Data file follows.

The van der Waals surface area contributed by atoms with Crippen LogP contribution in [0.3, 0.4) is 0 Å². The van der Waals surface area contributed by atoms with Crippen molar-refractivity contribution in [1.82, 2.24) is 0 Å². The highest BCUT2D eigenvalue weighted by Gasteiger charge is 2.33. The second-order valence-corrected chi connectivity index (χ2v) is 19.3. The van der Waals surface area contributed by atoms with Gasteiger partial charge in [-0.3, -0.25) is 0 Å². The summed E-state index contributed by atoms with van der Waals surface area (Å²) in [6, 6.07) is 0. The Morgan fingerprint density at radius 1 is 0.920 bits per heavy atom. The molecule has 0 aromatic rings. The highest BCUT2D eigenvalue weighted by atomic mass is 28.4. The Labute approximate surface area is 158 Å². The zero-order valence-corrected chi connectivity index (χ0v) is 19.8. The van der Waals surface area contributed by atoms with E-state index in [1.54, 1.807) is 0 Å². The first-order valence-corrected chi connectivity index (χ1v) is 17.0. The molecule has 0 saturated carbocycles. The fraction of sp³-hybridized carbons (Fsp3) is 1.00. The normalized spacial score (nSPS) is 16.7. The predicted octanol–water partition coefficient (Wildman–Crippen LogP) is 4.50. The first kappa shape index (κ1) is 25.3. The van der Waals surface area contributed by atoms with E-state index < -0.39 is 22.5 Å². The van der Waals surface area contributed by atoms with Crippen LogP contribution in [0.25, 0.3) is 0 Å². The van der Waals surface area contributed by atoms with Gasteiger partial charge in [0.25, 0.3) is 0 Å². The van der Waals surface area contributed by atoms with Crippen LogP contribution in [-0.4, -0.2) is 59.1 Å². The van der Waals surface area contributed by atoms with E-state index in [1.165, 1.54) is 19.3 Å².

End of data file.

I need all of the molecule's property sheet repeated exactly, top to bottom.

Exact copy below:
The van der Waals surface area contributed by atoms with Crippen LogP contribution in [0.3, 0.4) is 0 Å². The van der Waals surface area contributed by atoms with Crippen molar-refractivity contribution in [1.82, 2.24) is 0 Å². The highest BCUT2D eigenvalue weighted by Gasteiger charge is 2.33. The second-order valence-corrected chi connectivity index (χ2v) is 19.3. The van der Waals surface area contributed by atoms with Gasteiger partial charge in [-0.3, -0.25) is 0 Å². The summed E-state index contributed by atoms with van der Waals surface area (Å²) in [6, 6.07) is 0. The Morgan fingerprint density at radius 1 is 0.920 bits per heavy atom. The molecule has 0 aromatic rings. The highest BCUT2D eigenvalue weighted by atomic mass is 28.4. The Labute approximate surface area is 158 Å². The zero-order valence-corrected chi connectivity index (χ0v) is 19.8. The van der Waals surface area contributed by atoms with E-state index in [1.54, 1.807) is 0 Å². The first-order valence-corrected chi connectivity index (χ1v) is 17.0. The molecule has 0 saturated carbocycles. The fraction of sp³-hybridized carbons (Fsp3) is 1.00. The normalized spacial score (nSPS) is 16.7. The predicted octanol–water partition coefficient (Wildman–Crippen LogP) is 4.50. The first kappa shape index (κ1) is 25.3. The van der Waals surface area contributed by atoms with E-state index < -0.39 is 22.5 Å². The van der Waals surface area contributed by atoms with Crippen LogP contribution in [0.25, 0.3) is 0 Å². The van der Waals surface area contributed by atoms with Gasteiger partial charge in [0.25, 0.3) is 0 Å². The van der Waals surface area contributed by atoms with Crippen LogP contribution in [-0.4, -0.2) is 59.1 Å². The van der Waals surface area contributed by atoms with E-state index in [1.165, 1.54) is 19.3 Å².